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librev navel gazing

The view from the ivory tower

The first time anyone ever accused me of being “Ivory Tower” happened in the last 24 hours, and I was leaving MPOW when I saw this statement for the first time. I had just stopped by to check on our book drop because I knew a lot of seniors were coming back to town to move their stuff out of the dorms and I had reminded them about dropping their library items off while they were around for that. I also got some measurements and mental models in my head for the sake of coming up with a concrete plan for social distancing, and practiced running between my office and the downstairs workroom, knowing it may well be part of my job to be vigilant on two floors very soon. Thing is, I have only two staff members, may have no student workers in the fall, and the library is one of the most well-loved and well-used places on our little campus.

I initially only got through the first few paragraphs of this post, a rebuttal to my LibraryJournal piece from earlier this week, and as I biked back to Boston, this is the part that stuck with me:

“The Ivory Tower mentality of privilege is blowing my mind. The emotional argument of ‘librarian as sacred being’ will come back to haunt us…No one else is in government work is exempt from doing that.”

There are two reasons why it stuck: one is that positioning a nationwide campaign to advocate for library workers’ safety in this moment as an “emotional argument of ‘librarian as sacred being'” is misleading, unfair, and wrong. As Donna Lanclos said more eloquently than I can right now, “#VocationalAwe is not a “double edged sword,” it is a description of the constructs used to oppress library workers when they attempt to assert that they have rights. ‘Don’t you care for your community??’ when library workers shelter at home is straight-up [vocational awe].” This accusatory language of “librarian (notice not ‘library worker’) as sacred being” is more of the same construct. And lest you think think this is a quote taken out of context, or that I didn’t read the rest of it when I got home, the post goes on to say, “There is a heavy and heartbreaking dose of privilege that comes with librarians expressing they are too precious to roll up their sleeves and get to work.” Is this what we are saying, or are we saying that library workers deserve basic dignity, rights, and safety before they roll up said sleeves? Is it fair to say that in advocating for ourselves, we’re ignoring every other type of worker out there? Or is this another fence drawn around cutting us off from broader labor solidarity?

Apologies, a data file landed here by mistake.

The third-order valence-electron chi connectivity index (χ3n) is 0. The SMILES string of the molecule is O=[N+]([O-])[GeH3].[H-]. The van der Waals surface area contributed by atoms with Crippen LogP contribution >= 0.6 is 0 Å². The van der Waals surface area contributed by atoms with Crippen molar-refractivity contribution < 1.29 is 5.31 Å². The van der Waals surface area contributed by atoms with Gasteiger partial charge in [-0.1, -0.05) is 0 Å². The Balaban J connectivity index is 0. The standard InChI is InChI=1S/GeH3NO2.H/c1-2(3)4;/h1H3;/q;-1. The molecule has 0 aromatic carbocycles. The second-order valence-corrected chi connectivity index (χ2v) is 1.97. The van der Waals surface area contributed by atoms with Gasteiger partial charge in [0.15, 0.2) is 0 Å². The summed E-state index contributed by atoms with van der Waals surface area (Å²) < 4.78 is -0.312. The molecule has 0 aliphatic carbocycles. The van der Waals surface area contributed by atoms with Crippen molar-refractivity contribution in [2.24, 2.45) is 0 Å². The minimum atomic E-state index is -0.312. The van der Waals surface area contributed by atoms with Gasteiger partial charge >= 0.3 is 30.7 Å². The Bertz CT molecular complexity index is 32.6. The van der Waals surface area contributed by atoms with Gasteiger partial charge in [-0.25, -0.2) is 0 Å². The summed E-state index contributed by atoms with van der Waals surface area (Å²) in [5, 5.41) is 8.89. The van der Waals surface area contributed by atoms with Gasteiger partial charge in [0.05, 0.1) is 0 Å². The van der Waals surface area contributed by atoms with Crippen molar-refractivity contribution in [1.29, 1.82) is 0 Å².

The other sticking point is that to accuse me of being Ivory Tower is just absurd. I’m a fucking millennial daughter of the Rust Belt with crooked teeth and tattoos, not some pant-suited dean who hasn’t been on the front lines in 20 years. I empty the book drop, open the mail, and help my students with every single thing they come to me with, whether or not it’s “library-related.” Did I mention I have two staff members? I’ve used my position, privilege in being a director and at an institution where we’re expected to stay home, and connections to the Massachusetts library community to try to affect some kind of meaningful protection for my colleagues for the last two months. It’s defined many of my weeks, I’ve given it every brain cell I didn’t allocate for my day-to-day job, and it still seems like it’s been a drop in the bucket against the rapid pressure to reopen right this second. This image of me kicking up my (sneaker) heels and saying “nah, I’m too precious for this shit” is offensive, so belittling and dismissive of how I approach my work, and the path I’ve taken to get to this current job (though my LinkedIn profile is, intriguingly, linked to in the post).

But I wonder if there’s something more to this, something that even goes beyond the fixation of me as an academic library director up in my ivory tower, when we get to this part:

And why should people listen to “people who are no longer working making declarations about how we should direct our energy in the first place?” Because we just may have a clarity of vision about what it is really like, on the other side, to use the services libraries are providing their communities.

To me this sounds at best like, “We have decided who has privilege and voice in this current system and it is not you, o young academic library director who is putting uncomfortable pressure on those of us already in power,” and at worst like, “Oh honey, someday you’ll understand.” I have been in this game long enough to see this pattern of certain female-identifying directors worshiping the ground walked on by young male-identifying directors, but treating young female-identifying directors as if they are problematic trash that should be disposed of forthwith. I know this when I see it, just as I know the public vs. academic crap when I see it.